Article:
* In ''VideoGame/KingsQuestVIHeirTodayGoneTomorrow'', in order to neutralize TheDragon, a genie, you have to figure out what his bottle looks like to trade it for a fake. How do you do this? By making Alexander use a fake death potion in a shop where the disguised genie is hanging out which triggers a cutscene where he reports to the BigBad and his bottle is shown. However, only the ''player'' witnesses this, not Alexander. Lampshaded when Alexander is asked how he knew what the bottle looked like and he says he just had a "good feeling" about it.
* In ''VideoGame/TheStanleyParable'', the story is structured so that, while you can hear the Narrator, Stanley (the person you're playing) isn't hearing his own narration. Or, at least, he isn't supposed to in the Narrator's story, although the Narrator begins addressing Stanley directly once you send the story OffTheRails. (He also refers to the player as "Stanley" most of the time, even while breaking the fourth wall.) Thus, when the Narrator reveals to you (the player) a code to a locked door that you subsequently have Stanley input, it counts for this trope. [[LemonyNarrator The Narrator also becomes surprised at this, assuming Stanley had just pushed the right code in at random]].
** Alternatively, you can choose not to. At which point the Narrator gets annoyed that the story isn't progressing and opens the door anyway, explaining it away as Stanley hitting the emergency override by accident.
** Or you can remember the code from a previous playthrough and put it in before the Narrator can explain what the code is. [[BreakingTheFourthWall At which point the Narrator gets annoyed and addresses the player directly, telling you to calm down and let the story catch up]].
* This is a '''huge''' part of the premise of ''VideoGame/CielNosurge'' and ''VideoGame/ArNosurge''. The player is directly connected with the games' universe and intervenes in the main characters' lives, for good or for ill. [[spoiler:Other people can be connected too, and their intentions might run contrary to the player's goals...]]
* A minor instance in the original ''VideoGame/CommandAndConquerTiberianDawn'', where after the fourth mission for GDI, the player's Electronic Video Agent is severed from GDI's global command structure, and attempts rerouting through various hubs - every one of which fails until it eventually finds a successful connection through Las Vegas, then the home of the game's developer Creator/WestwoodStudios.

[[folder:Visual Novels]]
* The epilogue of ''VisualNovel/VirtuesLastReward'' strongly implied that the player (not the main character, the ''player'') was a mysterious mental presence named "?", who would figure greatly in the sequel ''VisualNovel/ZeroTimeDilemma''. Needless to say for those who played that game, [[RetCon this didn't happen]], and WordOfGod later explicitly stated that that epilogue was non-canon.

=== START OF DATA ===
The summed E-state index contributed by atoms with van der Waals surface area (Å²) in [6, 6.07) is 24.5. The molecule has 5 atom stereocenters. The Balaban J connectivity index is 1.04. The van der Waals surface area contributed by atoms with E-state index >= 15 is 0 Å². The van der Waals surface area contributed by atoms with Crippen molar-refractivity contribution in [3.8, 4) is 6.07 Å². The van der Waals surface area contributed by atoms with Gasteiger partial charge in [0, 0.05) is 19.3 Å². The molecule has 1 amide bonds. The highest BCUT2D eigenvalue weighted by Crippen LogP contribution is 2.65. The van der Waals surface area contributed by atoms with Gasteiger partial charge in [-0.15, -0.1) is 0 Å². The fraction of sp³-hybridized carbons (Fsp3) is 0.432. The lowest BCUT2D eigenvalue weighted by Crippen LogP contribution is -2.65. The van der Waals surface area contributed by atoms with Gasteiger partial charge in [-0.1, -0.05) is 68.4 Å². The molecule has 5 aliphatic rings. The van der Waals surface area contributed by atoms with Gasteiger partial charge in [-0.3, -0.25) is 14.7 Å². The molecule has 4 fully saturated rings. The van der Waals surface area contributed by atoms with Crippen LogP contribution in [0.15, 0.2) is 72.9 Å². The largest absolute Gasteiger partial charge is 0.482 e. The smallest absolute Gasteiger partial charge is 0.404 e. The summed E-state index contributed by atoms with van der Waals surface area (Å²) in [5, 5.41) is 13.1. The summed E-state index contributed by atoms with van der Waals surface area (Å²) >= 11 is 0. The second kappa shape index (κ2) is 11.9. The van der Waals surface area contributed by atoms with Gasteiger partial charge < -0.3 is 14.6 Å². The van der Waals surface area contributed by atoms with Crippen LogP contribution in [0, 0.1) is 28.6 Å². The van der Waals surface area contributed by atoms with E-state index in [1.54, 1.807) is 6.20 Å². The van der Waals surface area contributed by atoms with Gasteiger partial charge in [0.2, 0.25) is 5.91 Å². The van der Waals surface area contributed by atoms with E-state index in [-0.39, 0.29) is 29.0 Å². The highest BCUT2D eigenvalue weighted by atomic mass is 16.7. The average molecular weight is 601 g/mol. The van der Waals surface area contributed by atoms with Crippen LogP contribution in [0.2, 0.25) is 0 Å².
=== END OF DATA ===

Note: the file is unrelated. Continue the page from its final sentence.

[[folder:Web Comics]]
* In Webcomic/BobAndGeorge The Author actually has to resurrect one of the characters [[http://www.bobandgeorge.com/archives/000506c here]].
* In ''Webcomic/{{Drowtales}}'', Kiel is constantly being swarmed and talked to by black masses of demons, which are in fact ''the readers''. Through their eyes the readers of ''Drowtales'' see the world and they are for all intents and purposes the ''living'' fourth wall.
* In ''Webcomic/TheOrderOfTheStick'', Haley the rogue actually leaves the comic to [[spoiler:steal a giant diamond out of her character bio]], causing [[spoiler:said diamond to actually vanish from the page]] and leaving a note [[spoiler:reading "I.O.Me One Big-ass diamond", which is still on the page.]]
* ''Webcomic/{{Homestuck}}'':
** Andrew Hussie literally breaks into the webcomic through his "Fifth Wall", which he designed to separate him from the other omniscient narrator, Doc Scratch, in order to force [[FillerArc the story]] [[AbortedArc to progress]].
** It's then inverted when [[spoiler: a group of characters ''[[BreakingTheFourthWall break through]]'' the fourth wall in order to get to another universe. Yes, that means "our world" is a VoidBetweenTheWorlds.]]

[[folder:Web Original]]
* The flash series ''WebAnimation/AnimatorVsAnimation'' sees a flash artist pitted against their animated creations.